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Ulster Club JHC – Coleraine ready for fun

HURLING is more fun.

That’s the assessment of Coleraine’s Ciaran McGoldrick.

When the Eoghan Ruas are knocked out of the football championship they go into mourning. However, when it comes to the hurling side of the club, everything is a bit more craic. They enjoy it more, and it strengthens the bond between the players.

The McGoldrick name is a familiar one in Coleraine. Sean manages the team along with Joe Passmore, and his sons are key players.

One of those, the 33-year-old Ciaran says that playing with family and close friends is still great.

“We all get on so well. We are all friends.

“Maybe not all teams have that.”

And that is one of the great strengths of the Coleraine club. They are famously small and close knit, with small numbers. Yet they exceed expectations. They’ve won two Derry senior football championships, and they reached the All-Ireland junior club final in 2016.

“We had a good run four years ago. This year’s team isn’t as strong as that one. We have players that have the experience.”

Certainly the experience of playing football helps the club. They have been in tough games, competitive matches, and played against top football teams.

“We are fortunate that we have got a lot of senior footballers who are fit and dedicated. They can have those skills but they might not have the hurling skills.”

McGoldrick says that is what happens in the Derry hurling league. The Coleraine players have experience of winning at Ulster Club junior and intermediate level, but in Derry senior hurling, they have suffered some hammerings, which suggests that they are still a good way off being able to challenge in hurling in the same way they do at football.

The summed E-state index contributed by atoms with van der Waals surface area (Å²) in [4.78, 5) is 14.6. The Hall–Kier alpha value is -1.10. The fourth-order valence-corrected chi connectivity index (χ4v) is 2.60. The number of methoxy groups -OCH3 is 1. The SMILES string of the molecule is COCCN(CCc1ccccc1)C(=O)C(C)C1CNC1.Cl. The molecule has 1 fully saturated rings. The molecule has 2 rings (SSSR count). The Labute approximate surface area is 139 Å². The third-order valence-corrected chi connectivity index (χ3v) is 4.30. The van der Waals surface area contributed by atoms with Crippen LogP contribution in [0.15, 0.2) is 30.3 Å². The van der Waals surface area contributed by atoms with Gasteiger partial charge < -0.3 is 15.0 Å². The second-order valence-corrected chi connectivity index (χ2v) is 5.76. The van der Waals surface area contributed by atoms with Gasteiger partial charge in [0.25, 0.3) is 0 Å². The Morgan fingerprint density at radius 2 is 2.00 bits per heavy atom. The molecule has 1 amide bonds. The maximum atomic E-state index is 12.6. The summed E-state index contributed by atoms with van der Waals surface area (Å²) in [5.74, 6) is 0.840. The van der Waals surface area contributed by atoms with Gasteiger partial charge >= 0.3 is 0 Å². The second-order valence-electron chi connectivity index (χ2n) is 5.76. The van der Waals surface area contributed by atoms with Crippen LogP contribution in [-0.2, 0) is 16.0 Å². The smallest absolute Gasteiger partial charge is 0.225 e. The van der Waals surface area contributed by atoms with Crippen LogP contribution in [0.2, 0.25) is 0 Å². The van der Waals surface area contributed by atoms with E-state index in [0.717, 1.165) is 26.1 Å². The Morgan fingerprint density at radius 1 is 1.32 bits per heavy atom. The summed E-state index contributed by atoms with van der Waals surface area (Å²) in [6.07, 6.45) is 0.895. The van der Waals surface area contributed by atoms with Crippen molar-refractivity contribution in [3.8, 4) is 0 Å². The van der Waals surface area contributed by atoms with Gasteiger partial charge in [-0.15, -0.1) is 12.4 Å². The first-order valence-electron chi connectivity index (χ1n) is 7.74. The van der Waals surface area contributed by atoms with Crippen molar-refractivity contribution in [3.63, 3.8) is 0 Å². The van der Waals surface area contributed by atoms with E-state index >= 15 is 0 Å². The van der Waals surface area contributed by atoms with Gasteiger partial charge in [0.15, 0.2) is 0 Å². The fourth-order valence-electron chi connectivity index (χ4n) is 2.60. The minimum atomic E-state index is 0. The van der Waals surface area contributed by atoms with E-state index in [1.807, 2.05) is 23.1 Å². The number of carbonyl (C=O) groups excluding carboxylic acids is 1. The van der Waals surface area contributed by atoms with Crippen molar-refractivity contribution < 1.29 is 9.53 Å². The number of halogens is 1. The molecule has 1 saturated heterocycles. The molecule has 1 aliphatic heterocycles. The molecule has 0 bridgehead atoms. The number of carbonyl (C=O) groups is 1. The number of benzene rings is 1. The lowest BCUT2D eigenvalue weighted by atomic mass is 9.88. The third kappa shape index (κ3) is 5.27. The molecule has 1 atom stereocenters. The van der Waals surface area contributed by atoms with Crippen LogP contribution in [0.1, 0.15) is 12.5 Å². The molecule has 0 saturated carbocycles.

“We played in the north Antrim leagues before but this year we played in Derry. That gave us confidence that we could compete. But we did get some hammerings. Overall I think it helped us.

“We thought it was the better action to take.”

Their thinking is that they want players to get used to playing the best teams in Derry so that they can gradually improve. They also want the younger members of the squad to understand that the club is seeking to progress. They have players such as Leo Passmore, who is one of the younger players on the team, who is one of the next generation.

“We have always been a football club first, and that has meant the hurling has suffered.”

Yet while the football is taken more seriously, there is an argument that the hurling outlet is as important to the club’s identity.

“The hurling is about having the craic,” McGoldrick said.

“The football is serious. If you don’t win there is mourning. It is life or death.

“The hurling is a lot more relaxed. Maybe that is better.”

McGoldrick explained that they have put a lot of work into this year’s Ulster Club series, as they are expecting to be underdogs.

“We have done quite a bit of training. But we will be up against it. They will be favourites. We would not have the same amount of stick work done as they have. But we are going to give it a go.”

McGoldrick believes that the Shamrocks will have had much more competitive games that Eoghan Rua.

The Derry representatives have beaten Mullahoran and Inniskeen on the way to this final, and their worry is that that won’t be enough competitive action to prepare them for the Shamrocks.

“We don’t know an awful lot about them. But they will be favourites because they beat Gort na Mona. I thought that Gort na Mona would win that one as they are a good team.”

But now they go out to try and upset the odds.

“It would be great for us to win it. It would be great for everyone involved in the club, for all the work that they have put in.

“We all get on so well. We are all friends.”


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